With bright planets in both the morning and evening skies, December is a great time for fans of moon meetings.
On the 1st, a fingernail moon emerges from the sun's afterglow in the company of Venus. Mercury is below the moon, but so near the sun as to be practically invisible. The next night, the moon and Venus again make a pair, and on the 3rd the moon hangs above the brilliant planet. Between the 4th and 5th, our peripatetic satellite sails above Mars. A new moon arrives at 12:53 a.m. on the 29th, and a thin crescent of the next cycle appears over the sunset horizon on the last evening of the year.
All month long we can watch the changing shape of a triangle formed by Venus, Mars, and, low in the south, the lone bright star Fomalhaut in Piscis Austrinus, the southern fish. Venus is now climbing toward Mars; early next year, the two will make a close approach and then separate as Venus again hurtles between Earth and the sun.
After reaching fullness in mid-month, the moon wanes as it continues its eastward march toward the rising sun. On the 22nd the moon and Jupiter ornament the morning sky. By the predawn hour, the moon's fat crescent will be hanging above the giant planet high in the south, with Spica, the brightest star in Virgo, shining below Jupiter. Over the next few mornings, early birds can watch the crescent shrink as it plunges toward the southeast horizon.
December's full moon arrives at 6:05 p.m. on Tuesday, the 13th. In most parts of Minnesota, this will be less than 90 minutes after moonrise, so it will be very round and beautiful. This moon is known, for obvious reasons, as the cold moon. Unfortunately, the night of the 13th-14th is the peak of the Geminid meteor shower, and the moon will wash out all but the brightest meteors. Brightness is a hallmark of the Geminids, however, so you may see some that night and for a few nights before and after. Meteors will radiate from near the Gemini twin Castor, in the knot of winter constellations now entering the evening sky from the east.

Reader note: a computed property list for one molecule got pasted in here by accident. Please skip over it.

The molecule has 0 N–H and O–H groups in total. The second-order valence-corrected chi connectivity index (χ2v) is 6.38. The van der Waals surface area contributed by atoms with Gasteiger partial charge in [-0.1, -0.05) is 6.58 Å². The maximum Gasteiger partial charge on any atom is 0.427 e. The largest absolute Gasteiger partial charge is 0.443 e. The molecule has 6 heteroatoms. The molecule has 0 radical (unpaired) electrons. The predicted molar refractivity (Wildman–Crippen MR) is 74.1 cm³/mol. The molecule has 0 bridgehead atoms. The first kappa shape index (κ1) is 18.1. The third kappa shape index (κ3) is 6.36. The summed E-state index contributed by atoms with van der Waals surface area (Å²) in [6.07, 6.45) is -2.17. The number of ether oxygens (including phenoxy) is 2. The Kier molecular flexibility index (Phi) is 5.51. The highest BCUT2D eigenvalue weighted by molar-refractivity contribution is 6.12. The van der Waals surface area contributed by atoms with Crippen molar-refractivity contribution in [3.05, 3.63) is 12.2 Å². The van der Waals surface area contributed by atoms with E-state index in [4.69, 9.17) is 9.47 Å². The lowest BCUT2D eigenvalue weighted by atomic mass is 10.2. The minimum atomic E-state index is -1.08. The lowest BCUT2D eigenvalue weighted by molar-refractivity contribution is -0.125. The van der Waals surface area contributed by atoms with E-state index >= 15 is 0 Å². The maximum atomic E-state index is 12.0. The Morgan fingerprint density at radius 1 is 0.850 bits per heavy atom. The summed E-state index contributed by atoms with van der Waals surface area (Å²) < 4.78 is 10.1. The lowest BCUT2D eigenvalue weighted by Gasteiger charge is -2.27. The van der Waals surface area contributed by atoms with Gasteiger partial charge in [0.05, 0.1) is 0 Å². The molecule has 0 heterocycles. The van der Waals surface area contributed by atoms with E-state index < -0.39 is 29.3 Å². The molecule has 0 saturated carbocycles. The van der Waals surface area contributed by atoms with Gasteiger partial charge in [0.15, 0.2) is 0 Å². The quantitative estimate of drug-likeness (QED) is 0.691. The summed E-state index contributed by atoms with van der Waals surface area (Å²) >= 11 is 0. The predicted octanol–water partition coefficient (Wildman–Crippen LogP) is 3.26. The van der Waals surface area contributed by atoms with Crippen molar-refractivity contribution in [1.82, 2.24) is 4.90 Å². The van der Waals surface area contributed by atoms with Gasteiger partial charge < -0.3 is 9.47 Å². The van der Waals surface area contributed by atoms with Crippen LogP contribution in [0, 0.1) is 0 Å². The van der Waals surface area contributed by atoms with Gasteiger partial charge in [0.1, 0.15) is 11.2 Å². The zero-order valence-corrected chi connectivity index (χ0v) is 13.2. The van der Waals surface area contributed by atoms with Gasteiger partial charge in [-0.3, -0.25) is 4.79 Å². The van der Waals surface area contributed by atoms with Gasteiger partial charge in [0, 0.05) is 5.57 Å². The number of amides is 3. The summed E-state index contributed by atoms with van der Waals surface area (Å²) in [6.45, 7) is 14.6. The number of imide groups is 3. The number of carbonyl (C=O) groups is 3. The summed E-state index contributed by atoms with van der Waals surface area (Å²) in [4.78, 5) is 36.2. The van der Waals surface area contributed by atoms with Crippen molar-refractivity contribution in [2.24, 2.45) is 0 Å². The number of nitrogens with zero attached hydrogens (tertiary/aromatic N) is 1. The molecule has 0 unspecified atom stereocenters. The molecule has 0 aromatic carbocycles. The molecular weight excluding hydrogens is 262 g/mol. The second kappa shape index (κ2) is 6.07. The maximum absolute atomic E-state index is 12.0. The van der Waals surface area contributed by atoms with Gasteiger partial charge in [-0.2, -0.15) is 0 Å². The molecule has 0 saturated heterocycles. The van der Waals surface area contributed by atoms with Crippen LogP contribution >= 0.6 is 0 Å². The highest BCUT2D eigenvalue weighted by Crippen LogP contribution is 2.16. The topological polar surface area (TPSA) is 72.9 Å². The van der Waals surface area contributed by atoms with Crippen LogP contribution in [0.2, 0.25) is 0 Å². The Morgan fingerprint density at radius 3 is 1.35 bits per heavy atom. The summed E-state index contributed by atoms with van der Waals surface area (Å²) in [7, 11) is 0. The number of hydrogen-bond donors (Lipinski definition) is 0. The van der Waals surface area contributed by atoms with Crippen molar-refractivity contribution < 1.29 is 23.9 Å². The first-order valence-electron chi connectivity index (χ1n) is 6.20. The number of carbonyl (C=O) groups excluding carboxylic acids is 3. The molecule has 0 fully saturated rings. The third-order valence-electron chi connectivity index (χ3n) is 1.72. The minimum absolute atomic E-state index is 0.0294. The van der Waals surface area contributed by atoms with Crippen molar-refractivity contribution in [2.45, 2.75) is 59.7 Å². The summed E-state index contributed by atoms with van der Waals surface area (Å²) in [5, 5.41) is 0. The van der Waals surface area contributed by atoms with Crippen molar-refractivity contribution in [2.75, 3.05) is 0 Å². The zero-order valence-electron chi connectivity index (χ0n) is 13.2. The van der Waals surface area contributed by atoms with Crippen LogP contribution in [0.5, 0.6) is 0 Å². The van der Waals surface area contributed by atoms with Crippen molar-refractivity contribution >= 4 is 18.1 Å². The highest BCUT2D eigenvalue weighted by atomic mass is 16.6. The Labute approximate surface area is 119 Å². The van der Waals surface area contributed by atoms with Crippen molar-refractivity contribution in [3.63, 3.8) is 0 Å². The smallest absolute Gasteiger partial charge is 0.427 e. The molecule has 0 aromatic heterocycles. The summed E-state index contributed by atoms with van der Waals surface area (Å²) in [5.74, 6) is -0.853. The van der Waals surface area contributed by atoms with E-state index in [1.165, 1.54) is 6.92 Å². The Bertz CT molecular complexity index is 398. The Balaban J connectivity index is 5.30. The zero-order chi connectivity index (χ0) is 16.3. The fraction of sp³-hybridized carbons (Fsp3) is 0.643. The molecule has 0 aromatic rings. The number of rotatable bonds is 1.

In the vanguard of those constellations is Taurus, the bull. The lovely Pleiades star cluster represents the bull's shoulder, and below it is the V-shaped Hyades cluster, marking the bull's face. The bright orangish star Aldebaran represents the bull's eye, but isn't part of the cluster. Be sure to use binoculars, especially with the Pleiades. At about 100 million years of age, these stars are quite young and some 440 million light-years away. The cluster contains many more stars than we can see, and it's now gliding through dust that reflects its light and gives the visible stars a blue shimmer.
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The University of Minnesota offers public viewings of the night sky at its Duluth and Twin Cities campuses. For more information and viewing schedules, see:
Duluth, Marshall W. Alworth Planetarium: www.d.umn.edu/planet
Twin Cities, Minnesota Institute for Astrophysics: www.astro.umn.edu/outreach/pubnight
Check out the astronomy programs at the University of Minnesota's Bell Museum ExploraDome: http://www.bellmuseum.umn.edu/exploradome
Find U of M astronomers and links to the world of astronomy at http://www.astro.umn.edu.
By Deane Morrison